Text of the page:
8. Chock the wheels if you have had to stop on a hill.
  9. If your load is time-sensitive, such as mixed concrete, chilled freight or livestock, you should have contingency plans.
  10. Don’t leave the truck unless absolutely essential.
  11. Get the truck towed to a place where it can be repaired if attempting repairs on the side of the road will be too dangerous.

Recommended distances for reflective warning triangles

It’s best to store your warning triangles on the left-hand side of your truck.

Light trucks and cars: 50-100m in front and behind

Heavy trucks (GVM of 12 tonnes or more): 200-250m in front and behind and at the side of the rear of the truck

Truck breakdown plan

Your first point of call is your contacts for a heavy tow truck, breakdown repairs and tyre repairs. These mobile services can either get you up and running quickly or will get you to a place of repair quickly. Your company will let you know if they want to organise this or whether you should organise it. I.e. when you have an issue, does your company want you to call them first, or for you to sort it out. This will often depend on your contract with them and who owns the truck. Your company must have a policy on what repairs you are allowed to attempt. For example, if it’s an easy fix, are you allowed to do this, or must you get an authorised repair person to come out and fix it. If you’re in the middle of the outback, it’s likely that you’ll be required to fix a lot of issues that don’t require high skill levels or heavy machinery.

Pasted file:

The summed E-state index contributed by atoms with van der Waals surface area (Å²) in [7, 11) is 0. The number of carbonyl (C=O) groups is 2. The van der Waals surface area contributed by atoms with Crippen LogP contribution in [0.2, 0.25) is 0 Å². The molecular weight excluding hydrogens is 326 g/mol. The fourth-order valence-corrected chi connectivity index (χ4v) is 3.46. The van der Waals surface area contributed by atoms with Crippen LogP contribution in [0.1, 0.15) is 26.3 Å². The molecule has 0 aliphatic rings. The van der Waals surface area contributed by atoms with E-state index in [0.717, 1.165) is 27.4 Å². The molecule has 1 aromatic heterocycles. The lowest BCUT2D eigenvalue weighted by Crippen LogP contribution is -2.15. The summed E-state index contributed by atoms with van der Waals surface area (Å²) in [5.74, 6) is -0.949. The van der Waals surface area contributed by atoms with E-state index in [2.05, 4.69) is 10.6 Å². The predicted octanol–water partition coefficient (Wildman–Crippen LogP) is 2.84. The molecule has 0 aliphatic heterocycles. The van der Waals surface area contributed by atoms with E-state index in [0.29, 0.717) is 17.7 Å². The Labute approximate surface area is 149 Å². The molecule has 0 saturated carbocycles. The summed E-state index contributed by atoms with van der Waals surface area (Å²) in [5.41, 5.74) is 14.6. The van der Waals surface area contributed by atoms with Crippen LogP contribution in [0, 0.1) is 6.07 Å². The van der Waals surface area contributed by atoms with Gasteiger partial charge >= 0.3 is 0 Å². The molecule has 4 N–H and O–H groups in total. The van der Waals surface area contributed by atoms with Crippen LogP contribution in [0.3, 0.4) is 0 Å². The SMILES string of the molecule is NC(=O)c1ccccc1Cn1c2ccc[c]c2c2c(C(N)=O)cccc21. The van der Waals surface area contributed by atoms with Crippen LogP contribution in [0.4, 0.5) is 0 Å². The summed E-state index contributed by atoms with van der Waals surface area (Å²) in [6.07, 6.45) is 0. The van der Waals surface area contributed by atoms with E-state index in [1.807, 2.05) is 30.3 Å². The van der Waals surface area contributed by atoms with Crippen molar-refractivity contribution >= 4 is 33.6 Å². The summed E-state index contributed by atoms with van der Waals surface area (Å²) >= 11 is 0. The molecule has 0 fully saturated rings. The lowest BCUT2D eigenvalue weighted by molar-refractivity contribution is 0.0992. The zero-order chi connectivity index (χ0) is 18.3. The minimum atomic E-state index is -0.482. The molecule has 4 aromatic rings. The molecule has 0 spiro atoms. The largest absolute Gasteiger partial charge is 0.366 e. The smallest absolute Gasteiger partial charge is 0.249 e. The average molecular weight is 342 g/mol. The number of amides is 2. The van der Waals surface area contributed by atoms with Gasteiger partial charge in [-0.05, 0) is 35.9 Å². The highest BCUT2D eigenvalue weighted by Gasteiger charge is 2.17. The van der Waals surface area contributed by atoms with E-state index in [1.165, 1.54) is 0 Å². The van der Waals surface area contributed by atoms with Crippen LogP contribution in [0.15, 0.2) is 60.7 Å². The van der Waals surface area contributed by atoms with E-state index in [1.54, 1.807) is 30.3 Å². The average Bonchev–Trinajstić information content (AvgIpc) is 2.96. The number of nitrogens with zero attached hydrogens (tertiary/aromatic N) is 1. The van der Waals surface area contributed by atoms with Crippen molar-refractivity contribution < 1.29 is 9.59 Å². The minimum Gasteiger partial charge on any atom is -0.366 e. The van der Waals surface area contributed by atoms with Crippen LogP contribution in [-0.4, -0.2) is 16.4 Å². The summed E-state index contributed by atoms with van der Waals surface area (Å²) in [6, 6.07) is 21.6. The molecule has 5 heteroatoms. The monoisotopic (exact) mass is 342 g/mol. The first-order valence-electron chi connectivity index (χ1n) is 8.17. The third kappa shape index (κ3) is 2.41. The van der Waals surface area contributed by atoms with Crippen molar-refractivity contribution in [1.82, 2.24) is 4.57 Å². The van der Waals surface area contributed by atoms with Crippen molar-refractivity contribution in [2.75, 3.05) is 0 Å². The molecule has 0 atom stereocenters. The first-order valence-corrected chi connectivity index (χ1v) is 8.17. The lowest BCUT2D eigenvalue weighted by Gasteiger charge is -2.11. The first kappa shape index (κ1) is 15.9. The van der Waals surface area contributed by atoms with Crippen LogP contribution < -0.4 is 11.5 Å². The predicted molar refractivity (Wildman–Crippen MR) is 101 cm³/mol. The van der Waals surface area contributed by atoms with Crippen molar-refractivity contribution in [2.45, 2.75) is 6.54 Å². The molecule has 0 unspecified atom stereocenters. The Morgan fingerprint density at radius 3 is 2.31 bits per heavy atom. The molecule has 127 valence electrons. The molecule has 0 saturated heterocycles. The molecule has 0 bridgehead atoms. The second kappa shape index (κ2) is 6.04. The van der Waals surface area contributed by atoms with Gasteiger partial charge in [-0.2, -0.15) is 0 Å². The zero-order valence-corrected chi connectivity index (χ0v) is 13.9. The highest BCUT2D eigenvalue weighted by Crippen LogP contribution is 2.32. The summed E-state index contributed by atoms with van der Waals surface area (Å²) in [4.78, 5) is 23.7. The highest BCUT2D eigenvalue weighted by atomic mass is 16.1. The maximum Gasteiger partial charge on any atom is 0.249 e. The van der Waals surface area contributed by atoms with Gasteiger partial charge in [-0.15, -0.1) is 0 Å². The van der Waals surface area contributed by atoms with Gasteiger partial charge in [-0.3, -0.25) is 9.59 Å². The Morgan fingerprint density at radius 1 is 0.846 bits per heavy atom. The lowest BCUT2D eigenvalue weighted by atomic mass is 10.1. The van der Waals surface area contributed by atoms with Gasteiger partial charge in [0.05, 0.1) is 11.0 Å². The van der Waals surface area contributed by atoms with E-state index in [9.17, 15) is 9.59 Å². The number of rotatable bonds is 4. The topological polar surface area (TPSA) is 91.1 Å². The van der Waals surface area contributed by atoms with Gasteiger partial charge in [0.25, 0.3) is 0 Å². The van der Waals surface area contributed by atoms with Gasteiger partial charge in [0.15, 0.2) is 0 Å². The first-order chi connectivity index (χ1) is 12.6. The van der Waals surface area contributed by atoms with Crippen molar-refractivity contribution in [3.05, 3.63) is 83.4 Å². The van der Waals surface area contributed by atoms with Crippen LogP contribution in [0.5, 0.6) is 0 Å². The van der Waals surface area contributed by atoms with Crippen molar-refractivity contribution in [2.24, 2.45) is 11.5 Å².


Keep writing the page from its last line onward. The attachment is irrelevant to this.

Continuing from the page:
Personal protective equipment

When you get out of your truck it’s important you are visible to other road users. Get out on the opposite side to the traffic. High-visibility vests with reflective tape are a bare minimum requirement at night and are advisable during the day. What else does your company require, e.g. steel-capped boots?

Safety equipment

At minimum, you will need a torch and three emergency triangles to warn other road users. Chocks will stop the truck rolling away if you have to stop it on a slope. A good tool set will see you right with a multitude of minor problems. Carry some duct tape and towing ropes. If you do get stuck, a blanket or sleeping bag will keep you warm overnight, and you should have enough water or other liquid in the truck to last you enough time for someone to attend.